Where the Heart Is//

Where the Heart Is: Where are we?

As a philosophy student, I spend an unbelievable amount of time defining different terms. I have yet to come across easy-to-define ones — our world is one of nuance and so is our language.

The most difficult term I have come across is not one I encountered in a philosophy course. Rather, it's one I've had to grapple with elsewhere: Home.

How do you define something that means so many different things to so many different people?

There is a "home" that we call by that name for pragmatics. We may, for example, use "home" as a relative term when travelling (you might say, "Let's go home after dinner" in reference to a hotel) — not because it's what home really feels like, but because it is convenient and it works, within the context we are using it.

Then there is "home" as in where you currently live. Perhaps there's an air of pragmatics to this version too. After all, it becomes exhausting after a while to find ways around the word "home" when you're referring to the place you return to sleep at night. That doesn't negate the fact that it may not quite carry the feeling of home you're thinking of either.

There is also a feeling associated with home that might come with a song (What Makes You Beautiful, perhaps), or a favourite book or movie (like The Fault In Our Stars, on both counts). Maybe it’s more so about the smell that comes with the month of May that you cannot get at any other time of the year.

But this begs the question: why do these things feel like home? Do they have some sort of shared quality?

It seems to me that what unites these things is a shared root that branches out into all the things that found you during your most formative years. The things that are somehow akin to the feeling of that last turn onto your driveway cueing you to wake up at the end of your car ride nap. These are the things that, in combination, make up the deeper piece at which I’m hinting: childhood.

There is something so deeply homely about childhood, isn’t there? Your childhood home and neighbourhood, the streets you grew up biking around in, your favourite playground growing up. There is a familiarity that comes with that corner of the world which you consider your own, and likely always will.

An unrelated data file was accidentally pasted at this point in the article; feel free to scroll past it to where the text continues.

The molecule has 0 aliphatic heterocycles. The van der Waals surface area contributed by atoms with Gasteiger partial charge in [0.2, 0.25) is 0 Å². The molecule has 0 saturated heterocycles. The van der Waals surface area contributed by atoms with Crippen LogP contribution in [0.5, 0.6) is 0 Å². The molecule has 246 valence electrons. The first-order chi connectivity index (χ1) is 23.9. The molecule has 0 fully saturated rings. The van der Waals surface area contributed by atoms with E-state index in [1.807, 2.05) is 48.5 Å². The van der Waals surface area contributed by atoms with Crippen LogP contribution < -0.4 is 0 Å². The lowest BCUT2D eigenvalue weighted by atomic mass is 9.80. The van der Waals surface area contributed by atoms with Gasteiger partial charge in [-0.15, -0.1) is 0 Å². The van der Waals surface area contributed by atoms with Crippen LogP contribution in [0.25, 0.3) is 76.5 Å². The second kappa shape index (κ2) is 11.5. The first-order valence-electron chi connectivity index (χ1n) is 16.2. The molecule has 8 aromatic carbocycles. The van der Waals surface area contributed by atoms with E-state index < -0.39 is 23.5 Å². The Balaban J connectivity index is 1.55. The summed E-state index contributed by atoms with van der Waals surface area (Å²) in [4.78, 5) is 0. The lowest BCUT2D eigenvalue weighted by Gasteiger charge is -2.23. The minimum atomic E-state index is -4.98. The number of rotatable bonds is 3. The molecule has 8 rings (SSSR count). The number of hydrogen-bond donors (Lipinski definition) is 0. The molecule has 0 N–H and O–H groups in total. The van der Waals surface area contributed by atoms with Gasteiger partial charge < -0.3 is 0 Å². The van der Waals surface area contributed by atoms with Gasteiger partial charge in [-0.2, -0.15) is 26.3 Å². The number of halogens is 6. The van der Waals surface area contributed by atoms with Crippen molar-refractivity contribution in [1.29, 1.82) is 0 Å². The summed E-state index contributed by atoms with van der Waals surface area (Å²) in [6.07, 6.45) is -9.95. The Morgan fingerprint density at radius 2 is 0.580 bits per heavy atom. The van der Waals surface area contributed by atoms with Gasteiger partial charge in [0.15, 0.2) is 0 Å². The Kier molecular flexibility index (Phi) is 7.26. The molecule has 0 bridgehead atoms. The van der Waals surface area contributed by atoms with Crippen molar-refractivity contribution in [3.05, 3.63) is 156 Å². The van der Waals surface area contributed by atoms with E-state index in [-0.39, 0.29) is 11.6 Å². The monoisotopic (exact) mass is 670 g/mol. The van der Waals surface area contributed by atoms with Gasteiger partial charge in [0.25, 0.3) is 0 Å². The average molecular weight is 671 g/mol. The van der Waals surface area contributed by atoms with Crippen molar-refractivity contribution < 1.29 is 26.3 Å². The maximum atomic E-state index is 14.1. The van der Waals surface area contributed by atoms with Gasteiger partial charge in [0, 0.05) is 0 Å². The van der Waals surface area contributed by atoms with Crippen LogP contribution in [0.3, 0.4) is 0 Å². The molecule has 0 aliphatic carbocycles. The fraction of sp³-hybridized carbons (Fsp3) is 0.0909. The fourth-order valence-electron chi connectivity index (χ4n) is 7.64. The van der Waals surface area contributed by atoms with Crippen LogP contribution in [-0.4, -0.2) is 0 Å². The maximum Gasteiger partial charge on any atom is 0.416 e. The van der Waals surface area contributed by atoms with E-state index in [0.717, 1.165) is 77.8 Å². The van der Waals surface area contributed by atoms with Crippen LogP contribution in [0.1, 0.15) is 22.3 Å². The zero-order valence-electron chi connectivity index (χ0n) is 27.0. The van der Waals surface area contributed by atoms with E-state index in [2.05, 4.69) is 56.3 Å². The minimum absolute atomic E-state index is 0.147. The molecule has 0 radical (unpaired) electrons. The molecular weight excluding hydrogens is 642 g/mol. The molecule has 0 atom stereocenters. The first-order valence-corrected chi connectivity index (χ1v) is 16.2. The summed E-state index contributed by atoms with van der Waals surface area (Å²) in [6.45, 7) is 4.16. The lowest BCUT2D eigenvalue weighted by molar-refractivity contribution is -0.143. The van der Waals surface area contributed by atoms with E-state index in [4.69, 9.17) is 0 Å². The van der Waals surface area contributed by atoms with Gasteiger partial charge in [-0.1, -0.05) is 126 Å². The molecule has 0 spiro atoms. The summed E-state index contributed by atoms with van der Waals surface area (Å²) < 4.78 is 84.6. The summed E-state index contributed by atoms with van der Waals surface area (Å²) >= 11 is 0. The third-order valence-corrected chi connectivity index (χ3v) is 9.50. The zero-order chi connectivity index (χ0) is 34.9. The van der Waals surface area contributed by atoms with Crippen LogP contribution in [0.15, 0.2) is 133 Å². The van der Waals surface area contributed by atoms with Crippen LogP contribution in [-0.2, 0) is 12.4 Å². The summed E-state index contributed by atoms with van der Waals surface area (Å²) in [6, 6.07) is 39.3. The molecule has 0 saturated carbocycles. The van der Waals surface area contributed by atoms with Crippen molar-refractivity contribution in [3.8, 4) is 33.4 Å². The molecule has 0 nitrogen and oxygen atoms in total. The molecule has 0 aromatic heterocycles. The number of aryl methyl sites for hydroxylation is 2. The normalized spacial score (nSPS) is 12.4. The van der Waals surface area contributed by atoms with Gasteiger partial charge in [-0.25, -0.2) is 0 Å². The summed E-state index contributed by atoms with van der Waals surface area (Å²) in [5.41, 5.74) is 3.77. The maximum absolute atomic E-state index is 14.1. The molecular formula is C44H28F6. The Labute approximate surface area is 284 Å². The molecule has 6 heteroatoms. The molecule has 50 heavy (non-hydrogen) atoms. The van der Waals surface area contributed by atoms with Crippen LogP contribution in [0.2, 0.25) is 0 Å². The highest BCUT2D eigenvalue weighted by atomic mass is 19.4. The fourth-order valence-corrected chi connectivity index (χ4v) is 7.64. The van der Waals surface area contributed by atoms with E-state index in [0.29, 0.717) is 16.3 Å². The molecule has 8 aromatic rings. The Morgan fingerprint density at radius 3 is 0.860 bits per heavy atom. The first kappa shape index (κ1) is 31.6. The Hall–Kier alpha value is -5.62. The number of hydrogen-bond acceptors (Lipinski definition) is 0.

These things are not to be underestimated in significance, but I think as adults we tend to underestimate them because we think they’re childish and therefore not worth thinking about. Yet, in our attempt to escape this notion of childishness, we spend so much of our time acting childish anyway, don’t we?

Then comes another question: how do you account for that age-old saying, “Home is where the heart is”? Well, recall what I said about our world being one of nuance.

There are two pieces to the puzzle here: first, I think in a lot of ways, “the heart” remains in our childhood. We’re creatures of habit that inherently love familiarity. So we stay attached to what we know, and often what we know is what we grew up with. That’s not to say we’re necessarily stuck with what we learned growing up, but it is easier to remain within that framework (what we tend to opt for) than to leave it and forge a new path.

The second piece is that the heart remains with certain people who were also incredibly important to your formative years. Your family is very likely a part of this, to be sure. It’s unlikely though, that they, alone, form the full picture. What likely makes up the whole, in addition to your family, is a combination of friends, neighbours, mentors, and teachers.

For those of us who immigrated as children, there is added complexity — our first home remains even further than the one we moved from as adults to go to university. There is a culture, plus extended (sometimes even immediate) family elsewhere, from which we may have been removed for many years. But no matter the amount of time that goes by — and this isn’t something I can explain — it remains home in the truest of ways.

So when we move away from our home, however, we choose to define the word, usually for the sake of school, what are we left with? Is university, or the city in which it’s situated, meant to become home? Or will the place(s) we came from remain home? Whether you opt for the former or the latter, it’s unlikely that you’ll find the same absolute and unambiguous feeling of home that you had as a child, wherever you are.

It’s difficult (perhaps even impossible) to recreate that feeling once it’s gone. To put it pessimistically, c’est la vie. But optimistically — or as optimistic as I can imagine, at least — we can say that the nostalgia from what we remember of home will provide comfort when we need it, while we hope that something, somewhere down the line, will eventually compare to that absoluteness of home we felt as children.